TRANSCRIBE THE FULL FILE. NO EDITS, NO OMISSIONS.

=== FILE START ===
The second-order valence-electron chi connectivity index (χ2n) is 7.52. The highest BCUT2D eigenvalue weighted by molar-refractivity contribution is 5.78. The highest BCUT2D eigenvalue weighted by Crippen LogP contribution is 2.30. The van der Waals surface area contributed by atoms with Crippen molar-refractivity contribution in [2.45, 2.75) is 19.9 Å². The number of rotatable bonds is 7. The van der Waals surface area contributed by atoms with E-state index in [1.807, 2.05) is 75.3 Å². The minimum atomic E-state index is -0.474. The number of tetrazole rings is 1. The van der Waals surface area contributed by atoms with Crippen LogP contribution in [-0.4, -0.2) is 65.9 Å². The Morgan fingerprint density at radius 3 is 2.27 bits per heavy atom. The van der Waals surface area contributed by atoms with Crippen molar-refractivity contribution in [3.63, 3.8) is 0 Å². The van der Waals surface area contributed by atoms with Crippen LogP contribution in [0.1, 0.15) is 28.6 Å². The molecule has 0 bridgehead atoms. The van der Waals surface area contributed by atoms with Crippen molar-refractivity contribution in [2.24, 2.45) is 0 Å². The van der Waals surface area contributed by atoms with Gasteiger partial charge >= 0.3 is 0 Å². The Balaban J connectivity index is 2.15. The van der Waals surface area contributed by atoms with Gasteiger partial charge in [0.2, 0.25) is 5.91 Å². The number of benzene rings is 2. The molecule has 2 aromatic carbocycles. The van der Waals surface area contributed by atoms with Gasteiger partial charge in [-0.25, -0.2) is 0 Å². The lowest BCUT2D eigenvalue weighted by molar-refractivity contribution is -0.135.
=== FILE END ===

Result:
The second-order valence-electron chi connectivity index (χ2n) is 7.52. The highest BCUT2D eigenvalue weighted by molar-refractivity contribution is 5.78. The highest BCUT2D eigenvalue weighted by Crippen LogP contribution is 2.30. The van der Waals surface area contributed by atoms with Crippen molar-refractivity contribution in [2.45, 2.75) is 19.9 Å². The number of rotatable bonds is 7. The van der Waals surface area contributed by atoms with E-state index in [1.807, 2.05) is 75.3 Å². The minimum atomic E-state index is -0.474. The number of tetrazole rings is 1. The van der Waals surface area contributed by atoms with Crippen LogP contribution in [-0.4, -0.2) is 65.9 Å². The Morgan fingerprint density at radius 3 is 2.27 bits per heavy atom. The van der Waals surface area contributed by atoms with Crippen molar-refractivity contribution in [3.63, 3.8) is 0 Å². The van der Waals surface area contributed by atoms with Crippen LogP contribution in [0.1, 0.15) is 28.6 Å². The molecule has 0 bridgehead atoms. The van der Waals surface area contributed by atoms with Crippen molar-refractivity contribution in [2.24, 2.45) is 0 Å². The van der Waals surface area contributed by atoms with Gasteiger partial charge >= 0.3 is 0 Å². The Balaban J connectivity index is 2.15. The van der Waals surface area contributed by atoms with Gasteiger partial charge in [0.2, 0.25) is 5.91 Å². The number of benzene rings is 2. The molecule has 2 aromatic carbocycles. The van der Waals surface area contributed by atoms with Gasteiger partial charge in [-0.25, -0.2) is 0 Å². The lowest BCUT2D eigenvalue weighted by molar-refractivity contribution is -0.135.